Published on 20 July, 2017.
A12-member delegation, comprising members of parliament from Ugandan and the country’s National Social Security Fund (NSSF) has interacted with players of the social security industry in Ghana on pension reforms in Accra.
The Ugandans are in the process of amending their social security law to convert their Provident Fund to a Pension Scheme.
Members of the delegation shared knowledge about best practices in the management of social protection schemes with the Executive Management Team of SSNIT, the National Pensions Regulatory Authority (NPRA) and other 2nd and 3rd tier operators to gain insight into how the Trustees and Fund Managers of 1st, 2nd and 3rd tiers are being supervised in Ghana.
The MPs were Honourables Henry Musasizi, Charles Ilukor, Isaac Mulindwa, Anthony Akol, Patrick Isiagi, Mariam Naigaga, Joy Katali. The Officials from the NSSF were Messrs Louis Bakyenga, Isaac Ogwang, Richard Byarugaba and Mr Patrick Ayota and Ms. Harriet Apiny.
Addressing the delegation, Dr. John Ofori-Tenkorang, the Director General of SSNIT urged legislators and the technocrats to work together to fashion out laws that would safeguard social security funds for the benefit of the contributors.
He said good legislation is the bedrock on which social security schemes are built and when it comes to payment of benefits to members or beneficiaries, there is the need to deliver them quickly.
Dr Ofori-Tenkorang said the managements of social security schemes could focus on the laws that governed the fund, Information Technology and also Investment and Finance to enhance their operations.
He said social security funds should be safeguarded by effective legislation.
Dr. Ofori-Tenkorang said the challenges that face social security systems in Africa are similar which calls for the sharing of experiences among institutions in order not to re-invent the wheel.
He said with the promulgation of the National Pensions Act 2008 (ACT 766), SSNIT was tasked to administer the First Tier of the three-tier pension system.
Dr. Ofori-Tenkorang explained that under the First Tier, which is mandatory, SSNIT collects contributions from members to invest so that when they reach age 60, they would be paid monthly pension till they die. SSNIT also pays invalidity and survivors’ benefit.
He said the visit of Ugandan officials was not the first as SSNIT had the opportunity in the past to send staff to Uganda to study their system.
Mr Michael Addo, Deputy Director General, Finance and Administration, described the NSSF as one of the leading institutions in Uganda for capital formation and the only custodian of patient capital in the country.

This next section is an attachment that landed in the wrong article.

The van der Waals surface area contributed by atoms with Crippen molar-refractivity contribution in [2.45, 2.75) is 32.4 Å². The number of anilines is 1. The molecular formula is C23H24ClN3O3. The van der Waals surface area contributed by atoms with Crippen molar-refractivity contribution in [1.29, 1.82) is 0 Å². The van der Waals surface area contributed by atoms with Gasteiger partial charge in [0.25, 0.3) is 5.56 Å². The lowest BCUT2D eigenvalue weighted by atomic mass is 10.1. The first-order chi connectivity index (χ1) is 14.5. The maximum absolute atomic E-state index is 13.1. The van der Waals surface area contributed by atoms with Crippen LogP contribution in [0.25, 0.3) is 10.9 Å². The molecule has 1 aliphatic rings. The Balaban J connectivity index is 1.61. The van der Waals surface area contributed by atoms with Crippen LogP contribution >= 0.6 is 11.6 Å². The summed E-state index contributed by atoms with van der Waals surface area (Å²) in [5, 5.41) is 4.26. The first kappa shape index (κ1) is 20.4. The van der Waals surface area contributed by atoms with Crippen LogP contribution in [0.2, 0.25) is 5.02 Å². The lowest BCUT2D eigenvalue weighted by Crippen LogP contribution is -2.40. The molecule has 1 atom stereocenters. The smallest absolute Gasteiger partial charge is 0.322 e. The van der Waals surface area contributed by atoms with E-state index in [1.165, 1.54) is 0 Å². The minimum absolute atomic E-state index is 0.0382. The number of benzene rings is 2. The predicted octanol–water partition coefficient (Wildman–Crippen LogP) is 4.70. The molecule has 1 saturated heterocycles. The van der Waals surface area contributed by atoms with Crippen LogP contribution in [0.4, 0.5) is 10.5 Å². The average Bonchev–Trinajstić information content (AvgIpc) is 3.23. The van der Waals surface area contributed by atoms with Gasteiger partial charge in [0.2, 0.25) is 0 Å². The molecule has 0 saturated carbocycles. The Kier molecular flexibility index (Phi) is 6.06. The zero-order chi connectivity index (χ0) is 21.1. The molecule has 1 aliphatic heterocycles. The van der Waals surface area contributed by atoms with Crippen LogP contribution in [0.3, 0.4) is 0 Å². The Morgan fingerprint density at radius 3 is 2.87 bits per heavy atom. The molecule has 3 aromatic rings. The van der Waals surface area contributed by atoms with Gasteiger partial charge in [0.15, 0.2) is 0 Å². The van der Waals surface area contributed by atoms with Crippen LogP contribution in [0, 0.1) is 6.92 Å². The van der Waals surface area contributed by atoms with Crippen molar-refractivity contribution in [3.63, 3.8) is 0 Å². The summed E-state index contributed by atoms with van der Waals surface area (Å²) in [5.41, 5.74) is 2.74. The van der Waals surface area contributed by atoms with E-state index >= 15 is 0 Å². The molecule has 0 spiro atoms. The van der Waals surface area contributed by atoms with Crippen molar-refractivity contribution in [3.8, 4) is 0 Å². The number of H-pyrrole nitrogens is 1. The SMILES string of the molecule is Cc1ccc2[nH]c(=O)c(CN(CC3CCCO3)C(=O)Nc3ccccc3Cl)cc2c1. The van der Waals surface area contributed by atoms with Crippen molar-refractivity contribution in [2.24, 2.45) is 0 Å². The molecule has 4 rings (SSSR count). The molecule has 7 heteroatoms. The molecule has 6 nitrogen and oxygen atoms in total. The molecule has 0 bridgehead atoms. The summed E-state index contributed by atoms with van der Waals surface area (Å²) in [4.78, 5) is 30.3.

He said the success of reforms of social security and retirement schemes is highly dependent on Political, Fiscal and Administrative drivers. He explained that Political commitment often triggered and sustained the reform with the necessary legislation and even enhanced and scaled up the reforms. The dividend is the entrenchment of the government’s legitimacy and continuity.
Mr Addo said Fiscal propriety sustains the reformed scheme and ensures its mandate when it matters most. He said funding structure and the instruments of sustainable funding is imperative.
“After all without fiscal independence and growth, social security will be but a hollow shell,” he maintained.
On administrative capacity, Mr Addo described it as the Third Pillar and the embodiment or manifestation of the governance capacity of the Board and management team.
“After all, what is a social security scheme if the elaborate laws cannot be judiciously implemented and executed in the interest of contributors,” he said.
Hon.Henry Musasizi, Chairman, Finance, Planning and Economic and Development Committee of the Ugandan Parliament said the delegation was in the country to benchmark on the implications of the three- tier Pension Scheme in Ghana.
He said the visit was also to enable members of the delegation to learn of best practices and reforms that Ghana has undertaken.
Mr Peter Hayibor, General Counsel of SSNIT, who took the delegation through Pension Reforms in Ghana and Enforcement and Compliance Challenges among other things, said pension funds tended to boom when economies prospered.
He reiterated the need for the members of the Board of Trustees of pension funds to possess the requisite skill set to discharge their duties professionally.